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Cats always know whether people like or dislike them. They do not always care enough to do anything about it.

— Winifred Carriere

Stanley’s Ads

Manipulations by a Scottish Fold

It seems to me that the Scottish Fold in my household may be rather manipulative . . .

There is a quote by Donna McCrohan that says “A cat can purr its way out of anything”.  Well, Stanley seems to think he can purr his way into anything. 

Purring has been a weak point for Stanley.  I remember the first time he purred.  He and I were lying on the floor near his make shift home and I was petting him ever so gently when he created this new sound.  At that point, he startled himself, looked around, got comfortable again and purred again.  Remember, he had had no exposure to cats in his life.  This — and so many other things he has “known” to do without a feline role model — has amazed me.  But, that’s another story.

So, at nine years old, he has figured out that I like it when he purrs.  In fact, when he purrs, I say, “Ohh, purring,” and pet him briefly.  I say briefly because petting isn’t his favorite pastime.  He rather considers it mauling I think and only tolerates it to a point.  (Although he is getting better at tolerating the mauling because he has to put up with it to get the treats he requests . . . but that’s another story.)

Anyway, early in the morning when I am still in bed, he will climb up onto my chest and start purring.  As soon as I am awake enough, I reach out from under the covers to pet him as I’m saying, “ohh, purring.”  That’s when he jumps over to the night stand where there is a bamboo shaped metal canister filled with crunchy treats for his gum and dental problems.  He only purred to get a snack.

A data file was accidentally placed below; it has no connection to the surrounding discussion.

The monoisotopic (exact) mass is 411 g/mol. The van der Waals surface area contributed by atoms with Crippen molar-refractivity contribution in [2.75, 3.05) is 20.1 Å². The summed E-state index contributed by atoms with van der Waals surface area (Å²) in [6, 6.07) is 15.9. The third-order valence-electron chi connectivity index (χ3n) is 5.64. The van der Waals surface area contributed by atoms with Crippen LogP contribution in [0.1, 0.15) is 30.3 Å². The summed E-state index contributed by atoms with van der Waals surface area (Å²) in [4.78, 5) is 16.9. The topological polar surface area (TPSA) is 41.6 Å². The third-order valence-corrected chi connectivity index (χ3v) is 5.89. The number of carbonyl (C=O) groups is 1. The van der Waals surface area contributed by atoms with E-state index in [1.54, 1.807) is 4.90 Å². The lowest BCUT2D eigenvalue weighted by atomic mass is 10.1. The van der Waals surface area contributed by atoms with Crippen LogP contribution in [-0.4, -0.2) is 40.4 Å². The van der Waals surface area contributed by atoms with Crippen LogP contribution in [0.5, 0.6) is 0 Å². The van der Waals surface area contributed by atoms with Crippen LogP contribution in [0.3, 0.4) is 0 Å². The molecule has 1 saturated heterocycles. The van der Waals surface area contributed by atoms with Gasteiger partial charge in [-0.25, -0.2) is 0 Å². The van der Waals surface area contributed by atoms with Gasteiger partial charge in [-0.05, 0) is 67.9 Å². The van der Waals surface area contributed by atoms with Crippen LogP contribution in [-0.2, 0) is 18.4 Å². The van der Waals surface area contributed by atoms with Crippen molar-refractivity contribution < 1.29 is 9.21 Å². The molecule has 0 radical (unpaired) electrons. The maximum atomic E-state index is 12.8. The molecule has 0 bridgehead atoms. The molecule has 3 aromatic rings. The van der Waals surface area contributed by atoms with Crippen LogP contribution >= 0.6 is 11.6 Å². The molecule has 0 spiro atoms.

If I don’t get the snack, he reaches over and taps me on the head, shoulder or sometimes face.  All tapping is done clawlessly, of course.  If I continue to ignore him, he gets more insistent.  He may try the purring on the chest ploy or stand above my head peering down at me as he adds an impatient call to his repertoire. 

Another, more recent, ploy is to try to look under the covers.  Stanley stands on the nightstand and tries to look under the covers.  As a kitten, he used to like to sleep under the covers.  As soon as I start to lift the bedding, he retreats back to the nightstand wanting his snack.  I think this new ploy started with him realizing that I lift the covers when I get out of bed to give him a snack. 

Anyway, after any of these maneuvers, I will open my eyes and ask what he wants.  When I then say, “Do you want a snack?” He will make that same impatient call as if to say, “What do you think?  How clear do I have to make myself?” 

So, I comply – but not until I scratch him along both sides of his face or under his chin and give him a couple pets which he is tolerating longer and longer.  Not having cuddled with him much as a kitten really did take its toll on him not liking to petted later.  That and not having a mother cat around as a kitten.  So, I have been adding petting as a condition to get a reward and he really is mellowing out as a result.  I think that’s why he’s figured out his new ploys:  the purring on the chest thing and the trying to look under the covers thing to entice me to give him a snack.  Smart cat.

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